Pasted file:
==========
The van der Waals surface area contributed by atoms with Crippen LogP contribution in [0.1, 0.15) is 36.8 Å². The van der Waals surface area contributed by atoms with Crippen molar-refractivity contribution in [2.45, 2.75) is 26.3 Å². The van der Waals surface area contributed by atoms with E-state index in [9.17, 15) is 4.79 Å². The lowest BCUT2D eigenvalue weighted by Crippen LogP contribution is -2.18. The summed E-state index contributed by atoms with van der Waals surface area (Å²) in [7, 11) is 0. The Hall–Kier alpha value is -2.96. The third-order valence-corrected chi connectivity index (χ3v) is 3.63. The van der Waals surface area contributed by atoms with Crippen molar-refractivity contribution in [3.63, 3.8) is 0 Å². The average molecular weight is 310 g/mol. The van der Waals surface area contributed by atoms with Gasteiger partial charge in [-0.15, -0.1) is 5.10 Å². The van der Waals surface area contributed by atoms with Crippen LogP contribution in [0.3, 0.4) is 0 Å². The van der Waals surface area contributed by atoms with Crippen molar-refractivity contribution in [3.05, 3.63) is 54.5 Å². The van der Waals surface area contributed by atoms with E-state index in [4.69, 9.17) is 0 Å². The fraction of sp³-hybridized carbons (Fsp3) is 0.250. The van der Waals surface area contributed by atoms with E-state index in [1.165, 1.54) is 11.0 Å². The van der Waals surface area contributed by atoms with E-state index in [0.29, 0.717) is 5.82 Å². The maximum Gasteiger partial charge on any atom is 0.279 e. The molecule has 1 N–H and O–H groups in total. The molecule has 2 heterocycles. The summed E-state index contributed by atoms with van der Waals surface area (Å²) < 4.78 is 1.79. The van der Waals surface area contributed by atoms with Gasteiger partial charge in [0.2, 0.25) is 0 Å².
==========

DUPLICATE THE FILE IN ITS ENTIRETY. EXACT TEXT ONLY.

The van der Waals surface area contributed by atoms with Crippen LogP contribution in [0.1, 0.15) is 36.8 Å². The van der Waals surface area contributed by atoms with Crippen molar-refractivity contribution in [2.45, 2.75) is 26.3 Å². The van der Waals surface area contributed by atoms with E-state index in [9.17, 15) is 4.79 Å². The lowest BCUT2D eigenvalue weighted by Crippen LogP contribution is -2.18. The summed E-state index contributed by atoms with van der Waals surface area (Å²) in [7, 11) is 0. The Hall–Kier alpha value is -2.96. The third-order valence-corrected chi connectivity index (χ3v) is 3.63. The van der Waals surface area contributed by atoms with Crippen molar-refractivity contribution in [3.63, 3.8) is 0 Å². The average molecular weight is 310 g/mol. The van der Waals surface area contributed by atoms with Gasteiger partial charge in [-0.15, -0.1) is 5.10 Å². The van der Waals surface area contributed by atoms with Crippen LogP contribution in [0.3, 0.4) is 0 Å². The van der Waals surface area contributed by atoms with Crippen molar-refractivity contribution in [3.05, 3.63) is 54.5 Å². The van der Waals surface area contributed by atoms with E-state index in [4.69, 9.17) is 0 Å². The fraction of sp³-hybridized carbons (Fsp3) is 0.250. The van der Waals surface area contributed by atoms with E-state index in [1.165, 1.54) is 11.0 Å². The van der Waals surface area contributed by atoms with E-state index in [0.29, 0.717) is 5.82 Å². The maximum Gasteiger partial charge on any atom is 0.279 e. The molecule has 1 N–H and O–H groups in total. The molecule has 2 heterocycles. The summed E-state index contributed by atoms with van der Waals surface area (Å²) < 4.78 is 1.79. The van der Waals surface area contributed by atoms with Gasteiger partial charge in [0.2, 0.25) is 0 Å².